QT: It’s All About the Pace, ‘Bout the Pace, Not Distance!
Think back to the last long race that you ran.
Don’t worry, I’ll wait…
How did you feel after your race?
Were your quads barking at you? Were you pretty for a few days?
If so, what do you think caused the achiness after your race?
The distance, right?
Post-Race Soreness is Almost Entirely Related to Your Pace
Last weekend, I ran my third Shits & Giggles 26.2.
What is that? It’s quite simple: it’s just me running my own marathon.
I grab the things I need for my run, and then I go. 26.2 miles later, I call it a day.
A funny thing happened after this S&G: I woke up on Sunday morning feeling fantastic.
And on Monday, I was feeling good enough for a couple of easy miles to start the week.
In all honesty, I felt better coming off of this 26.2 than I have the day after some good speed workouts in the past month.
And that got me thinking…
Maybe Bill Jones Was Right?
One of the quotes that I regularly share on Twitter is this little gem:
Remember it’s the pace that kills, never the distance.
Every time I share it, I always get at least one response trying to convince me otherwise.
So let me just say, once and for all, that distance does matter.
Pace, however, matters a whole lot more!
If you have never run more than a mile or two and you set out to do a marathon, you are going to be sore the next day.
It doesn’t matter how slow you run, you will be sore. Shoot, even if you walk the whole thing, you will be sore.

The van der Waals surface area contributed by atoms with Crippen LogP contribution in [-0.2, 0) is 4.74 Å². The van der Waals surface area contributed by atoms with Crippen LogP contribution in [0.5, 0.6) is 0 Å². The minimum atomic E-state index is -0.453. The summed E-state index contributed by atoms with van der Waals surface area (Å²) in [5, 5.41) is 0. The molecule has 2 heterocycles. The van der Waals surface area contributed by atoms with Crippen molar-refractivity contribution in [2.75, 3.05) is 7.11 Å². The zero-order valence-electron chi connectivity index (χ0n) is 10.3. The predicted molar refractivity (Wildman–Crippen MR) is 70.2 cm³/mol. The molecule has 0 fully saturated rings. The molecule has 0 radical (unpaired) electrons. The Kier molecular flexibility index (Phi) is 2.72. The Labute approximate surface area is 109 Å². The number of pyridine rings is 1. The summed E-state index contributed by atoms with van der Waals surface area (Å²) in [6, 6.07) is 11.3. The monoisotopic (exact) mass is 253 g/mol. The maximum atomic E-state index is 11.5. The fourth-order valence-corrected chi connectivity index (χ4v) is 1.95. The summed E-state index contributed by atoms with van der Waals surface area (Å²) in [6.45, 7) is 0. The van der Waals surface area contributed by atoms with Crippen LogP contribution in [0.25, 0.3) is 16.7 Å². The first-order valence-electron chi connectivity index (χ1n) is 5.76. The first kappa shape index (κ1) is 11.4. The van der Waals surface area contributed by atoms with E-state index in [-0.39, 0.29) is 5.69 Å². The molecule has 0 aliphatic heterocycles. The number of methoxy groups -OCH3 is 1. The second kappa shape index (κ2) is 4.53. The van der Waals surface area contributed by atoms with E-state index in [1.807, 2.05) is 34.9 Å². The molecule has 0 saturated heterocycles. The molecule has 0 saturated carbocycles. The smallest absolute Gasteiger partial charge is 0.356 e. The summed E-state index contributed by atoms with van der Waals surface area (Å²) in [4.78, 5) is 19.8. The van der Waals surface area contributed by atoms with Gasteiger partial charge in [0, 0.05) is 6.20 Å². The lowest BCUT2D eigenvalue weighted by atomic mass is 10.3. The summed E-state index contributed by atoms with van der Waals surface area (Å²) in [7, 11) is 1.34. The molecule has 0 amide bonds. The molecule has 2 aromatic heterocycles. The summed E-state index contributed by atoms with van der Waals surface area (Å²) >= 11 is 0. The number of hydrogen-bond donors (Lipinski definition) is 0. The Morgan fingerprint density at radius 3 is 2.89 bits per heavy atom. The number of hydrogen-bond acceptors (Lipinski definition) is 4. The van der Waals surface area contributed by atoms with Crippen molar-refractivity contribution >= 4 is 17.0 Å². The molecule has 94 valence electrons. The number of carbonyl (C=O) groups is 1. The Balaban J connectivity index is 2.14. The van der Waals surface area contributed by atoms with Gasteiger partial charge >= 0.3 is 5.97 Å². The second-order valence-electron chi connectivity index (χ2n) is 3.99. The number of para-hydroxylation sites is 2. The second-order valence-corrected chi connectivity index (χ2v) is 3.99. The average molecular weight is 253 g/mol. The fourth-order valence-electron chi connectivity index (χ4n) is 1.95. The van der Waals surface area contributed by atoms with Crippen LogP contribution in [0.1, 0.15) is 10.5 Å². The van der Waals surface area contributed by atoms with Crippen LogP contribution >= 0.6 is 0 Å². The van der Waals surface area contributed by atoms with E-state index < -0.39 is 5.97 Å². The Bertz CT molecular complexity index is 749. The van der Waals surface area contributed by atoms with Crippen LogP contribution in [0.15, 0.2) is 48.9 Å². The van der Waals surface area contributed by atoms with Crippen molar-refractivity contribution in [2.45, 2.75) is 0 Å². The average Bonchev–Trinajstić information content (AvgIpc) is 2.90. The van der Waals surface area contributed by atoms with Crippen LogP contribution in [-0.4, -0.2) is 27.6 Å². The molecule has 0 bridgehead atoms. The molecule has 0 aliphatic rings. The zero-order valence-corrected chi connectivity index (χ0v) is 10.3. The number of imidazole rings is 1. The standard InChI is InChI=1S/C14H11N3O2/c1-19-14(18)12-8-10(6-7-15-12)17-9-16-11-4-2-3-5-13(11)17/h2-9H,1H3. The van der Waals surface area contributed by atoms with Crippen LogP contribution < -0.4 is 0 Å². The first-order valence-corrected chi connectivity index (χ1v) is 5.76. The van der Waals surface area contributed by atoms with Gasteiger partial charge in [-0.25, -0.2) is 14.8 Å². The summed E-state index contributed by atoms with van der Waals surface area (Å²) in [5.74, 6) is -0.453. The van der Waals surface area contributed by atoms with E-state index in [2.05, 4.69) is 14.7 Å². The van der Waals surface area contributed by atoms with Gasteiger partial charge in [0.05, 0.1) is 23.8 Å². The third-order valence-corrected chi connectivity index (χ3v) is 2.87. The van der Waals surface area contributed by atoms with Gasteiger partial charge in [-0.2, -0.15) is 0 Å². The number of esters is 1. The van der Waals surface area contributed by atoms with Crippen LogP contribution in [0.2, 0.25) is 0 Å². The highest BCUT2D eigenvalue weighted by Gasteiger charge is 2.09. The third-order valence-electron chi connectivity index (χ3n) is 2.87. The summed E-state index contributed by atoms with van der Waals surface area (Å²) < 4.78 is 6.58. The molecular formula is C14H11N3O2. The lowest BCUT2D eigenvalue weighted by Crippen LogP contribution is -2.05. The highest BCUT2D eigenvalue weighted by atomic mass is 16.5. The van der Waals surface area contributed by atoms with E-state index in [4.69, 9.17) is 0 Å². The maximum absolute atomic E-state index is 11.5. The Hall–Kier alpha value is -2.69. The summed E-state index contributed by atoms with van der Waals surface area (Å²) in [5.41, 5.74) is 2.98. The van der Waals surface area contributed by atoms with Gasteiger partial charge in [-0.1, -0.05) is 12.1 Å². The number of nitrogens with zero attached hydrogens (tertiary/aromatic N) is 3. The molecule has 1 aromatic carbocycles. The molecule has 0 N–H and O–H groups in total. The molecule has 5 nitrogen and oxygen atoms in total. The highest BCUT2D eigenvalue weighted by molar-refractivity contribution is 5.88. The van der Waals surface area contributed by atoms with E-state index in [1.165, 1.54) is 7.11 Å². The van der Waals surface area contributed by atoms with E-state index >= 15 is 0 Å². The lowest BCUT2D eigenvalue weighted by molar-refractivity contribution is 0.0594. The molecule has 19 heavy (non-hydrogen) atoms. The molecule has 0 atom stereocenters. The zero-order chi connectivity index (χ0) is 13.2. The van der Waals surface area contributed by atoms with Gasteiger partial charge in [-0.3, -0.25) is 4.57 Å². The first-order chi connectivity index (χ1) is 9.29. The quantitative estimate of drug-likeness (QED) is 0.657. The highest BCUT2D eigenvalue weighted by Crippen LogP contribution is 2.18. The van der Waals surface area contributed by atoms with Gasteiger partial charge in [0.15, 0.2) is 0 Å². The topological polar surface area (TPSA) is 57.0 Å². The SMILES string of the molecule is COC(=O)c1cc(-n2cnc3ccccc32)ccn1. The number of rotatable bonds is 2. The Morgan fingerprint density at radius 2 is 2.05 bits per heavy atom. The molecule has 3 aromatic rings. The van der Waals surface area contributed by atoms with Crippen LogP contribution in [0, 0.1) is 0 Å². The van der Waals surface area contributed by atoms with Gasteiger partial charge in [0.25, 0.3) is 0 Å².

Why? Because your body hasn’t adapted to the demands of being on your feet for that amount of time.
But if you’re well trained? Pace is going to kill you way before the distance does.
There’s a Big Difference Between Running and Racing
While the above statement may seem pretty obvious, it’s something that a lot of runners still don’t fully grasp.
Shoot, a year ago I didn’t grasp it either!
Running a marathon at an easy pace, for someone that has been running consistently for awhile and has a good base of fitness, really isn’t that impressive.
Racing a marathon?
That’s how much of a difference the pace makes.
If you’re running at race pace, you are pushing your body and mind to the limits!
You can only do that for so long until you either break down or blow up.
But just running at an easy pace for 26.2 miles?
It’s an impressive number (I guess) but all it really takes is the determination to keep going and having 4-8 hours free in the day to make it happen.
Train Smarter by Controlling Your Pace
By know, you probably know I’m a fan of the 80/20 training philosophy.
But whether you want to go all in with 80/20 or follow a different style of training, the fact of the matter remains the same: you need to control your pace.
The difference between a long run and a race comes down to pace.
Running 26.2 miles isn’t scary to me any longer.
You know what is scary? Running 26.2 miles at 7:15/BQ pace.
I know that I can handle the distance. But that pace? That might just kill me!
What is More Difficult for You: Pace or Distance?
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